Discussing the melodramas of Douglas Sirk, Thomas Elsaesser notes how the objects in Sirk’s films “become more real than the human relations or emotions they were intended to symbolize.” The objects offer emotional articulations inaccessible to the characters themselves but available to audiences. And so it is with Betty… That enormous pink monstrosity is the elephant in the newly re-decorated living room. Here is an example of the mix-n-match ‘vintage ethic’ advocated by Vogue Living gone horribly wrong: “A key antique piece” they say, “can set a tone of quality and craftsmanship” but in the Draper house it seems pretty clear nothing “comes naturally.”
“We discussed this for months and we decided antiques were ‘expected,’” says the decorator. Betty’s error, according to the expert, is that she’s made a conformist choice. Yet, this couch is obviously a rebellion. By the time we see it again in season 4 it has better blended into Betty’s surrounds and her new life with Henry. So, in the end, what Betty wants, Betty gets. But, the ‘morality’ of that couch, the possibility of her ‘bad judgement,’ will always hover over it.
I think it’s a mistake to see Mad Men as some large exercise in empty Jamesonian nostalgia. It seems to me that, despite criticisms like Greif’s, Mad Men attempts to make objects, sets, and (particularly with regard to race) colours ‘speak’ the morality and ethics of past and present for characters and the culture. This is a more nuanced and subtle ‘visual elocution’ than the sometimes shrill “now we know better”-isms that Greif identifies. The problem is that, when it comes to the economy that Mad Men inspires –– the world of modern vintage consumption practices –– it is not enough for objects to speak while their owners stay silent. Our own lives may be like melodramas, our histories like our living rooms, but we don’t have an audience. I see our modern vintage shoppers, so cosily celebrated in magazines like Frankie, or Vogue Living, like Betty Draper: acting on impulse and enamoured to an aesthetic which contains unresolvable ambiguities. The question then is always left hanging: A good buy? Or just bad taste?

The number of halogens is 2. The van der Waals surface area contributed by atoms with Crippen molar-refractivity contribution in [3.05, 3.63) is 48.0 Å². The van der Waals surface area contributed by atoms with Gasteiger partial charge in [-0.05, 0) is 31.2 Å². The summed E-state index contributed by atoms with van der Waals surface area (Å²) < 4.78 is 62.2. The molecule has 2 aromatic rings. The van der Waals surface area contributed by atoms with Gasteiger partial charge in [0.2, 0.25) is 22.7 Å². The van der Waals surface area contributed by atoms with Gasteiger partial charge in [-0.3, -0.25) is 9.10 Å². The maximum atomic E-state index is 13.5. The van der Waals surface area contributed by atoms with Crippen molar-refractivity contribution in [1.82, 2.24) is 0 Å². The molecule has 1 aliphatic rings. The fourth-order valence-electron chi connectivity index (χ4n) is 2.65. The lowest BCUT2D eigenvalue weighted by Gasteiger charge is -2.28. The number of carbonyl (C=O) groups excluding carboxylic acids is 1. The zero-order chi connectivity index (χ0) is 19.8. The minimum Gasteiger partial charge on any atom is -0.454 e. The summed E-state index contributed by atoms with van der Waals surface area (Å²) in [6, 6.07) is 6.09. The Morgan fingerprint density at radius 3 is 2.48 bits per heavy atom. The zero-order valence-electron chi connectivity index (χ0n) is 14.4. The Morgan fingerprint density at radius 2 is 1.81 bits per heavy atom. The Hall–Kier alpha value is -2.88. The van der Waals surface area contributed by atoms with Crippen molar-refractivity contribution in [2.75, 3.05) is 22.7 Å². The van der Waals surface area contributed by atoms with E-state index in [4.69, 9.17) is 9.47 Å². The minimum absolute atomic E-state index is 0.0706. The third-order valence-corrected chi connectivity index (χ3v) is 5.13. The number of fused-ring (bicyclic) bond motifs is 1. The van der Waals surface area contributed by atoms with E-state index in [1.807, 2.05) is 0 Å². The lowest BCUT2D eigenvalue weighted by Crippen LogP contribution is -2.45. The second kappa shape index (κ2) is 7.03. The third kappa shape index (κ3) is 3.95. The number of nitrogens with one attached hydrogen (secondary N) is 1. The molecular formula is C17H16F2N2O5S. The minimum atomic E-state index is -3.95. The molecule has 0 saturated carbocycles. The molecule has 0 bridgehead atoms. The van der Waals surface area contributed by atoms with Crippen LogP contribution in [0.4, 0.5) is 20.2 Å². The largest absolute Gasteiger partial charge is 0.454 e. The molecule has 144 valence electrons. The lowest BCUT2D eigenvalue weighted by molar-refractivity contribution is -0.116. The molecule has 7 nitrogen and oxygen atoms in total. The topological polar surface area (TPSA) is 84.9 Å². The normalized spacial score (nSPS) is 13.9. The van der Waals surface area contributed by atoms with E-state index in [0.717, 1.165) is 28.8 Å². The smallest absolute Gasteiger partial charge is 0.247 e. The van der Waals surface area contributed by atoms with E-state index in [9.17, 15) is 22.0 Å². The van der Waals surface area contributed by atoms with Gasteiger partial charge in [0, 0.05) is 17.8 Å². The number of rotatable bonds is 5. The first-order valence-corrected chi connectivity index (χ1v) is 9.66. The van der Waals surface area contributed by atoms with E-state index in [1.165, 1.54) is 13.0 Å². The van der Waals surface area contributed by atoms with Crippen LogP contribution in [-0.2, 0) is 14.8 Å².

Wednesday, November 3, 2010
Sunday, October 31, 2010
I discovered this little story about a soon to be published book drawn from the writings of Roland Barthes after the death of his mother. What does this have to do with printed matters, precisely? Well, it’s more of an impression than an idea, but these words from the story really resonated with me and this project:
“The reader is presented not with a book completed by its author,” the volume’s annotator, Nathalie Léger, writes, “but the hypothesis of a book desired by him.”